As with most games where dealers are in short supply, this was to be a self-dealt game. At my local casino up in Manchester, when this is announced it usually involves everyone suddenly looking down at their shoelaces, dashing off to the toilets, or inventing a feeble excuse like, "I've just had my hands amputated this morning ....... look!". This goes on until someone decides enough is enough and steps up to the plate and deals. In this game, everyone had a turn at shuffling up and dealing, so there was no opting out. I had only ever dealt once before, (see my previous story "Community Cards"). That resulted in a stray card to go flying through the air and straight down the bosom of the young lady who was sat next to me. Needless to say, they wouldn't let me shuffle again at that table. This time I was determined to do a proper job. I washed, riffled, riffled boxed, riffled like my life depended on it. The only thing which was sadly missing were cut cards, so you couldn't see the exposed card at the bottom of the deck. I learned about that from my experience down at London as well. Slowly, very slowly, I'm beginning to adjust to the customs that live play entails.

I had managed to take out my toughest opponent, Darren, whom I had the pleasure of socialising with later on Saturday, and looked in a strong position to win my table. There were just three of us left, but only one was going to make it through to the final table. One was a smart gentleman who certainly knew table etiquette and was a reasonably experienced and incredibly polite player. The other was a young Welsh lad who had only played in three previous tournaments, who was being distracted by his mobile phone. We could have asked for the phone to be turned off, as mobiles are not supposed to be used in the card room. But both myself and my other opponent could tell that this lad was getting some serious grief from whoever was on the other end of the phone, and it would dampen the atmosphere. We both decided to let it lie. Shortly afterwards he turned off his phone and pushed all in with his stack. I took a swift look at him. He was looking flustered and distracted, and I was pretty certain he had pushed all-in with an ace and a weak kicker. I was holding K J which meant if I was correct, I would not be too far behind with regards to winning the hand, but I'd have to pair up to win and he didn't. The price was it was going to cost me all my chips and my tournament life to find out; the reward if I won would mean I would have a dominant position on both opponents...... I called almost instantly and he showed A 3, which is only a 57.47% favourite to win the hand. My hand didn't improve and I decided now was a good time to go and find somewhere and something to eat. At least that was the plan! No sooner had I been knocked out of the tournament , when Kedster, who was sat on the table behind me, asked, "We're going to start a £20 single table tournament. Are you up for it?" Unable to resist even more joviality, I readily agreed to a game. And this is where things started to go a little strange!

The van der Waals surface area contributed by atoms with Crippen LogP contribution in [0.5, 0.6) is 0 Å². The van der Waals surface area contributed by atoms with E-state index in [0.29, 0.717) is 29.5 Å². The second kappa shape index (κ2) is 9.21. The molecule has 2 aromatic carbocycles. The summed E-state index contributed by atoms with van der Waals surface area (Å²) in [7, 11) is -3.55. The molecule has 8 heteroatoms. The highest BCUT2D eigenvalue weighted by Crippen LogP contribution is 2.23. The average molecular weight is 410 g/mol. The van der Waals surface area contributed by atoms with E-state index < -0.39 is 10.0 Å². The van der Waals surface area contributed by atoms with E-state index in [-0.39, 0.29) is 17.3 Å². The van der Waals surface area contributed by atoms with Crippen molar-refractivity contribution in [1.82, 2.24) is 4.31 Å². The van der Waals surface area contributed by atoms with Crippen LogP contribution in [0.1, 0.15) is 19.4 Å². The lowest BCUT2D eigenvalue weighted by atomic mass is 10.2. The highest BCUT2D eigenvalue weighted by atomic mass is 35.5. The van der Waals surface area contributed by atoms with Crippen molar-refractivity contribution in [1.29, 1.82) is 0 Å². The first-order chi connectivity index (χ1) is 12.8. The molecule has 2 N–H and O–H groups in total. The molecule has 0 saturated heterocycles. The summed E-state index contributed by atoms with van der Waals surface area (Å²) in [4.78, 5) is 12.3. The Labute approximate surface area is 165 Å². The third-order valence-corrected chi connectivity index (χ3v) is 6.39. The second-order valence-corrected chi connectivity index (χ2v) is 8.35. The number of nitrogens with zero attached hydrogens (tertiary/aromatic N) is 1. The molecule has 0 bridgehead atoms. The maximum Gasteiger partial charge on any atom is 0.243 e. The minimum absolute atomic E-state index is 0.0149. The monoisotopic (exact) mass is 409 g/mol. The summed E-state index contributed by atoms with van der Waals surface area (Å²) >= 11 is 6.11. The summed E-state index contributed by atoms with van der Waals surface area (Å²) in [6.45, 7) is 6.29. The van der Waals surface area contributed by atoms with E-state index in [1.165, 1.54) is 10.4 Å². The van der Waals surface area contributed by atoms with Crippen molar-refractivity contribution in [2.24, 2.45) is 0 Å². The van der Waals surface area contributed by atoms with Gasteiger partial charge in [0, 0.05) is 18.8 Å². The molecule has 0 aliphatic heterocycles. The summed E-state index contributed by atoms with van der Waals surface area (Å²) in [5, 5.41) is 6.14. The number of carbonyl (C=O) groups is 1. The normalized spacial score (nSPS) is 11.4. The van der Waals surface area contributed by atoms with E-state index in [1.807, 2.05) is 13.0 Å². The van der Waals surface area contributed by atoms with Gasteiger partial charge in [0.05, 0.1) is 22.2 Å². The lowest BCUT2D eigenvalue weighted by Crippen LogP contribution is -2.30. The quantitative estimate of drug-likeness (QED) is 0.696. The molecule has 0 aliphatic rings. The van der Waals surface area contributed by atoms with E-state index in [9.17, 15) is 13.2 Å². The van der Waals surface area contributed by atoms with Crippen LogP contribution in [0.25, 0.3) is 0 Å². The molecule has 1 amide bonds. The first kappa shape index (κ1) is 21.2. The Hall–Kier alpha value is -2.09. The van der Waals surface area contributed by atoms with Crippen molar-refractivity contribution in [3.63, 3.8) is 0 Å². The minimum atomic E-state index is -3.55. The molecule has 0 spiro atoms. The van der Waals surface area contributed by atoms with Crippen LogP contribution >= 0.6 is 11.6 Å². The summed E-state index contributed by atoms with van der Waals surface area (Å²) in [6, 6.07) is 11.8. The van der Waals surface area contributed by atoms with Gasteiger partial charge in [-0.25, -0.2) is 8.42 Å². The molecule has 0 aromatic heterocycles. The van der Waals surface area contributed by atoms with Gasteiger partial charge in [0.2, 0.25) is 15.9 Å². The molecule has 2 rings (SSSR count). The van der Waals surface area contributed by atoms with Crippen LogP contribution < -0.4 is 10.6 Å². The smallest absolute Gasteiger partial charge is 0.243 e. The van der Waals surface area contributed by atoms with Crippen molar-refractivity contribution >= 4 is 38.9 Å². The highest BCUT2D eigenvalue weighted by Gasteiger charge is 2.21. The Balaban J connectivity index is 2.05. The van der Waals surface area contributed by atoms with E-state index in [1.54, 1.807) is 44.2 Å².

It took a while for this second, improvised tournament to get started, as we had no chips, no players and no clue as to what structure to use. With the kind assistance of the card room manager, we managed to assemble enough chips for a game. This was the first time I was introduced to Mick (mickyp on blonde forum) and his mate Alan, who had both travelled all the way down from Scotland, and Lee Mulligan (jjandellis on blonde forum). Kedster used the clock on his mobile phone to determine when the blinds were to go up. A local chap sat down to my right who also wanted in on the action and the conversation went something like this:

"So this is a cash game?
"No, we're having a sit and go."
"Not cash?"
"So it's a re-buy tournament then?"
"No, just a freezeout. £20 to play, plus an extra £2.50 to the casino. There's eight of us playing, so £40 for second place and the rest to the winner."